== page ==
Mrs. Huerta, if you please

By Kevin Denke
Posted 8/3/10

BRIGHTON — Sufficient name recognition is a concern for any political candidate.     Democratic House District 30 candidate Laura Huerta is no exception. But it’s a little …

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Mrs. Huerta, if you please


BRIGHTON — Sufficient name recognition is a concern for any political candidate.

    Democratic House District 30 candidate Laura Huerta is no exception. But it’s a little different for the aspiring state representative from Brighton.

    While she is well-known in this community, many know the retired, long-time educator more formally as Mrs. Huerta.

    “Some of the people walking with me were giving me a hard time because they’d talked with some of my (former) students,” Huerta said. “They said, ‘Laura, your name should be Miss on the ballot. Are you sure you shouldn’t have put that on the ballot because they won’t know you by your first name.’”

    Huerta has spent the past three months knocking on doors across House District 30, which encompasses a wide swath of Adams County including Brighton, making sure everyone knows her first and last name.

    Huerta, who taught for 39 years (including 19 years at Vikan Middle School in Brighton), is no stranger to the political process. Until this year, it was mostly behind the scenes. She remembers late Brighton resident Dave Lockman pushing her to become involved in Molly Market’s Statehouse run in 1982, and she worked a number of campaigns from there for Don Armstrong, Bob Martinez, Stan Matsunaka, Tom Strickland, Stephanie Takis and current state Sen. Mary Hodge (D-Brighton).

    Huerta weighed a campaign two years ago for House District 30 but decided against it. Democrat and fellow educator Dave Rose lost that race to current state Rep. Kevin Priola.

    “I decided if we want to take back this Democratic seat, now is the time to do it,” she said.

    A big part of her decision to run was based on the state’s current economic problems and the massive cuts to public education.

    “I really feel we need to look for revenues to stop the (education) funding cuts,” Huerta said. “When we don’t have the resources we need for the classroom, it’s hard to keep asking teachers to do more and more. That’s what we’re doing. We need to have a quality teacher in every classroom. But those teachers need the resources to be successful.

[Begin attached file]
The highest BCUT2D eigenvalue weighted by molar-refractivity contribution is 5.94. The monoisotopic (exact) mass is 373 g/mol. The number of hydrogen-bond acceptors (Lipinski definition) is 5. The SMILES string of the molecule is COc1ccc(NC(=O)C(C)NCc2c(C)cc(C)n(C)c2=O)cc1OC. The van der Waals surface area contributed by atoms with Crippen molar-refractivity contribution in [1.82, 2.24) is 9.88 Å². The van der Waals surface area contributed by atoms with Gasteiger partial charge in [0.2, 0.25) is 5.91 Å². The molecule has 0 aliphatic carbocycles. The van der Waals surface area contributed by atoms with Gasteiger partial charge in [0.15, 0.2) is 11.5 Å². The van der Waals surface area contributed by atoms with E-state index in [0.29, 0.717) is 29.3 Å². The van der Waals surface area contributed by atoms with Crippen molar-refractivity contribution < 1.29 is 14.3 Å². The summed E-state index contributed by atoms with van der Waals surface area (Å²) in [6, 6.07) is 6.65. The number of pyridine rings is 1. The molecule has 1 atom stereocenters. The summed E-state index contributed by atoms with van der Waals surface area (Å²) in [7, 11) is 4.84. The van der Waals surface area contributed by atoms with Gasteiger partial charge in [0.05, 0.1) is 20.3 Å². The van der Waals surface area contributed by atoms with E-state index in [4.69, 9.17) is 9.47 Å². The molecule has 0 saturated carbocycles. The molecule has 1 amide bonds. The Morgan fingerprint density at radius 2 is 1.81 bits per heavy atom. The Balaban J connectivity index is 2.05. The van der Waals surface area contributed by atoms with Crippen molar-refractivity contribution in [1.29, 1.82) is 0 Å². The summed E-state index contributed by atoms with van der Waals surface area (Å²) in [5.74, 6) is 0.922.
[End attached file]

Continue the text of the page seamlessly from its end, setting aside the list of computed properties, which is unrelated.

“If we don’t educate our kids, what do we have?” she added.

    She said she has met a good cross-section of residents during door knocking that has taken her to the far reaches of the district.

    “I have been to doors of people who say, “Oh my goodness, we’ve never seen a candidate before,’” she said. “Are you lost?”

    It’s allowed Huerta to measure the pulse of the district when it comes to the issues residents are facing.

    “I have a lot of seniors in my House district, awesome people, just awesome people,” Huerta said. “They’re trying to hold on. They’re trying to survive. They are the kind of people who have been through these kinds of times before. They’re willing to hold on and hope things improve.”

    She said she has also found a strong urge among working-class people in Adams County who want to live and work in the same community.

    “They don’t have the stable, well-paying jobs here, and that’s a concern,” she said. “I think we need to engage the business community in rebuilding our economy and help to elevate our workforce.”

    She favors more collaboration with colleges and universities to ensure students are being trained for the jobs that are needed.

    Huerta pledges this as a campaign for the people as she nears an Aug. 10 primary date with fellow Democratic candidate MaryEllen Pollack. It’s why she has enjoyed hearing their thoughts and concerns.

    “I don’t have to say much. They want to be heard,” she said. “That’s important to me. I’m not out there to necessarily sell myself. I have met wonderful people, and I’m going to know, win or lose, I worked as hard as I could.”





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